SAN FRANCISCO — Last Saturday, after a three-mile hike through the Presidio, I stood in a throng of tourists looking at the Golden Gate Bridge. As the crowd snapped photos of the landmark, I decided to join in.
But instead of reaching into my pocket for my iPhone, I tapped the side of my Ray-Ban sunglasses until I heard the click of a shutter. Later, I downloaded the photos that my sunglasses had just taken to my phone.
The process was instant, simple, unobtrusive — and it was powered by Facebook, which has teamed up with Ray-Ban. Their new line of eyewear, called Ray-Ban Stories and unveiled on Thursday, can take photos, record video, answer phone calls and play music and podcasts.
It all made me feel that I was being dragged into some inevitable future dreamed up by people much more techie than me, one in which the seams between the real world and the technology that supports it had all but vanished.
For years, Silicon Valley has chased a vision similar to that of a William Gibson novel, where sensors and cameras are woven into the everyday lives and clothes of billions of people. Yet the tech companies that have pursued these ideas have often failed to achieve them, as people have shunned wearable computers — especially on their faces.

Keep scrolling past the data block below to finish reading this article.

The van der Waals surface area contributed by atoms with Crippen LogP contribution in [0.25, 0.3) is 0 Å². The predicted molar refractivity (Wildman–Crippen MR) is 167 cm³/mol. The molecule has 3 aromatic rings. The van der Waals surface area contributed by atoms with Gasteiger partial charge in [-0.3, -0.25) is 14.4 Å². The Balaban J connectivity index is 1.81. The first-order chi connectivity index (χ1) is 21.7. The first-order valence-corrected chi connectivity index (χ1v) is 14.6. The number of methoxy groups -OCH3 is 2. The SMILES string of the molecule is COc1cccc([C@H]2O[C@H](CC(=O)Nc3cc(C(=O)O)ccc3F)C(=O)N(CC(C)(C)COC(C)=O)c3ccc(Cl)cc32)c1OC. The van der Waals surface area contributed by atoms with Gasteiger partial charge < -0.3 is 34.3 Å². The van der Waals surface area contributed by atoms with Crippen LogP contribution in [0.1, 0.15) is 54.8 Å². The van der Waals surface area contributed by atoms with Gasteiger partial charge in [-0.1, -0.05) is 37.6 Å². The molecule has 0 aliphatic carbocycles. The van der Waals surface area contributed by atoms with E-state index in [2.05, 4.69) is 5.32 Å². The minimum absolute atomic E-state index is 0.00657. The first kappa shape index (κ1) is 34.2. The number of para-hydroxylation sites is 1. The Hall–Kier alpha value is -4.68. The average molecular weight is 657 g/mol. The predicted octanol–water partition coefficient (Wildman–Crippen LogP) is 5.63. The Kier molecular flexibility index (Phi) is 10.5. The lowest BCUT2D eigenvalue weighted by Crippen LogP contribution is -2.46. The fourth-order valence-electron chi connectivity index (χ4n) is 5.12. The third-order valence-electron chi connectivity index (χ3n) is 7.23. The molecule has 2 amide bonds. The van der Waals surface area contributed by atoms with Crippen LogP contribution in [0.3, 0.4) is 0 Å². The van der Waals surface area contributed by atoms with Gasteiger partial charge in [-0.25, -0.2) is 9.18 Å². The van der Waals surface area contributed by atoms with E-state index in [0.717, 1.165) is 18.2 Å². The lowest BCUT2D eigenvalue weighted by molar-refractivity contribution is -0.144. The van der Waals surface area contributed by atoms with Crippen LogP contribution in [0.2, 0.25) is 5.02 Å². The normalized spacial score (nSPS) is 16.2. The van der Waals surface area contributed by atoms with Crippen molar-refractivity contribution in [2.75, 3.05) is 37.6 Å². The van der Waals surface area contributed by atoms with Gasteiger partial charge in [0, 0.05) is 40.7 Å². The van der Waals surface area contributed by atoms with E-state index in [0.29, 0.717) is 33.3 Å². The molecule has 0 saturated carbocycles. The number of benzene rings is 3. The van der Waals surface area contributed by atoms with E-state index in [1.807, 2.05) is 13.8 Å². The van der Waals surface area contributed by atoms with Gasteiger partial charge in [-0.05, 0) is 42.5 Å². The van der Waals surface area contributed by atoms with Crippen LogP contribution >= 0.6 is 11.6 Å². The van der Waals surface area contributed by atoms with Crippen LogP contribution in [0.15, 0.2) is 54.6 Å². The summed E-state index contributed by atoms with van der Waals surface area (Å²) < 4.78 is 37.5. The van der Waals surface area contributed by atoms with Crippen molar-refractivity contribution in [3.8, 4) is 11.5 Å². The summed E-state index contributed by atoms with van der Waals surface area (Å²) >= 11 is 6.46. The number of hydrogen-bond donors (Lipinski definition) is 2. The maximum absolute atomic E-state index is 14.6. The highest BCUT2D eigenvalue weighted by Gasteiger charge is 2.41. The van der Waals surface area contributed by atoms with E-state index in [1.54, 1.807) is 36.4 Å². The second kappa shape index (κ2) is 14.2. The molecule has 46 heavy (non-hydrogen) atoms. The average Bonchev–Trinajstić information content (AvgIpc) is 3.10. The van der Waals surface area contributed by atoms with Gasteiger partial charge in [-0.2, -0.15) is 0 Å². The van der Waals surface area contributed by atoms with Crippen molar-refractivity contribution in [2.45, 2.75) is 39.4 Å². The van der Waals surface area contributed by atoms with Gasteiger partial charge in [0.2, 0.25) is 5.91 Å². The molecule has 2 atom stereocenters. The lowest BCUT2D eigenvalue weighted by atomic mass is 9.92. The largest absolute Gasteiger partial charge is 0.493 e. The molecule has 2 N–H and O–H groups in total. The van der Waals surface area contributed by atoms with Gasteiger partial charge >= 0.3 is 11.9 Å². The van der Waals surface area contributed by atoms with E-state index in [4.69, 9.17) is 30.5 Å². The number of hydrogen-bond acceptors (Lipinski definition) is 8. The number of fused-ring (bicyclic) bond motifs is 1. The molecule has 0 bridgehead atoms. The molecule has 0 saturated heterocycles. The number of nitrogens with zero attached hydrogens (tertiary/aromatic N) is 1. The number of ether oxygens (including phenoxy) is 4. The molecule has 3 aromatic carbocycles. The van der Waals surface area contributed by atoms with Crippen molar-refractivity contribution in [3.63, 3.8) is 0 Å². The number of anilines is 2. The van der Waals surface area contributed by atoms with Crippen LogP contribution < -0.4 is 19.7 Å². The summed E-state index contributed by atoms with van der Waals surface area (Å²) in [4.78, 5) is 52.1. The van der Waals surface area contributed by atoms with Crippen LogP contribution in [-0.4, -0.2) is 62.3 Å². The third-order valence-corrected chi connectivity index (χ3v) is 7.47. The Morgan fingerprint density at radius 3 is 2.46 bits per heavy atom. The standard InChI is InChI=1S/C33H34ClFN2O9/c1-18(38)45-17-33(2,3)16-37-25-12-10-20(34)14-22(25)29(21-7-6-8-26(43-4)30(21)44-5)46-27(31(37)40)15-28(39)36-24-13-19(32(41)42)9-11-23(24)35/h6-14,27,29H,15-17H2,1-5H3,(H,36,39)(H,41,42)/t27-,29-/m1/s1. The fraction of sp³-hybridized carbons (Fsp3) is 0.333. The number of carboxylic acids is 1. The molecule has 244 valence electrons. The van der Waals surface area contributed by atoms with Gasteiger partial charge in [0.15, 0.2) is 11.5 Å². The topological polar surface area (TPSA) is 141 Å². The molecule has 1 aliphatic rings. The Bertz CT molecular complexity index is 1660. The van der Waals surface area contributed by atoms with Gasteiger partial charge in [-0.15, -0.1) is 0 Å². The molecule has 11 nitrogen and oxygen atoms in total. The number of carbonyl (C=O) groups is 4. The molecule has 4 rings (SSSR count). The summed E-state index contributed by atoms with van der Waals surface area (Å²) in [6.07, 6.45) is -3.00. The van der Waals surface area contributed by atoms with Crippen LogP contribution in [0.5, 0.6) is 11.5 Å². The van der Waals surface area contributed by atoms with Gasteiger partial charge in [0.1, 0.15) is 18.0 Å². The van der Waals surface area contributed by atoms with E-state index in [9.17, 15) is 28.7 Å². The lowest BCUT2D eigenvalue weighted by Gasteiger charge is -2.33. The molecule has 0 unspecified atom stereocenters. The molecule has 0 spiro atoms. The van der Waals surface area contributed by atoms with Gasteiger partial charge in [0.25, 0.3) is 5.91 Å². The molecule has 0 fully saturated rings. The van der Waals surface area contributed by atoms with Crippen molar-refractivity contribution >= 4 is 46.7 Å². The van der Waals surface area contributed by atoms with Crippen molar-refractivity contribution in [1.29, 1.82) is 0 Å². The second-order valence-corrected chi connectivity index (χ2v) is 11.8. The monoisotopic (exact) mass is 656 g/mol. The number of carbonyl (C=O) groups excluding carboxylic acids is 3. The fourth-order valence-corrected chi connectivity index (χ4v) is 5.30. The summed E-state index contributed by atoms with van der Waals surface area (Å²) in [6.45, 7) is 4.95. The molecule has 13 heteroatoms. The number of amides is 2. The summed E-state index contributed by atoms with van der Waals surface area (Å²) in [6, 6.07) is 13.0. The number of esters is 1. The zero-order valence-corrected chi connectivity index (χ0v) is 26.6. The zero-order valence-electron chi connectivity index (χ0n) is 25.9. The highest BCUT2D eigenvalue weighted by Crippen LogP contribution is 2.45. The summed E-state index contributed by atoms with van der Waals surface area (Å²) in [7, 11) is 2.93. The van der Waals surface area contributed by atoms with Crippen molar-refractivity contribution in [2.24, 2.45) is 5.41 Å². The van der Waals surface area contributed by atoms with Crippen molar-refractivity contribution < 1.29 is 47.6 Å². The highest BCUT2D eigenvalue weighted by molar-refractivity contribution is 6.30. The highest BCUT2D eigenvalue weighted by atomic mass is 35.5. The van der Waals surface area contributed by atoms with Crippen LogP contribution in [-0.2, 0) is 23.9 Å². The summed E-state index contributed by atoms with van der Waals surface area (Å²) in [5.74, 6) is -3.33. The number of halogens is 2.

Remember Google Glass, the smart glasses that the Google co-founder Sergey Brin introduced while jumping out of an airplane? That project foundered, with bars in San Francisco at one point barring Glass-wearers — also pejoratively known as “Glassholes” — from entry. Later came Snap’s Spectacles, smart glasses that focused more on fashion and the novelty of recording 10-second video clips. That product, too, never really broke through.
Now Facebook is aiming to usher in an era when people grow more comfortable sharing their lives digitally, beginning with what is in front of their faces.
“We asked ourselves, how do we build a product that helps people actually be in the moment they’re in?” Andrew Bosworth, head of Facebook Reality Labs, said in an interview. “Isn’t that better than having to take out your phone and hold it in front of your face every time you want to capture a moment?”
Mr. Bosworth rejected claims that Facebook was picking up where others had left off. “This product has not been tried before because we’ve never had a design like this before,” he said, adding that Facebook and Ray-Ban were focused more on the fashion of eyewear than the tech inside the frames.
“Eyewear is a very specific category that changes the way you look,” said Rocco Basilico, chief wearables officer at Luxottica, which owns Ray-Ban and wants to expand into the wearables market. “We started this product from the design and we refused to compromise on that design.”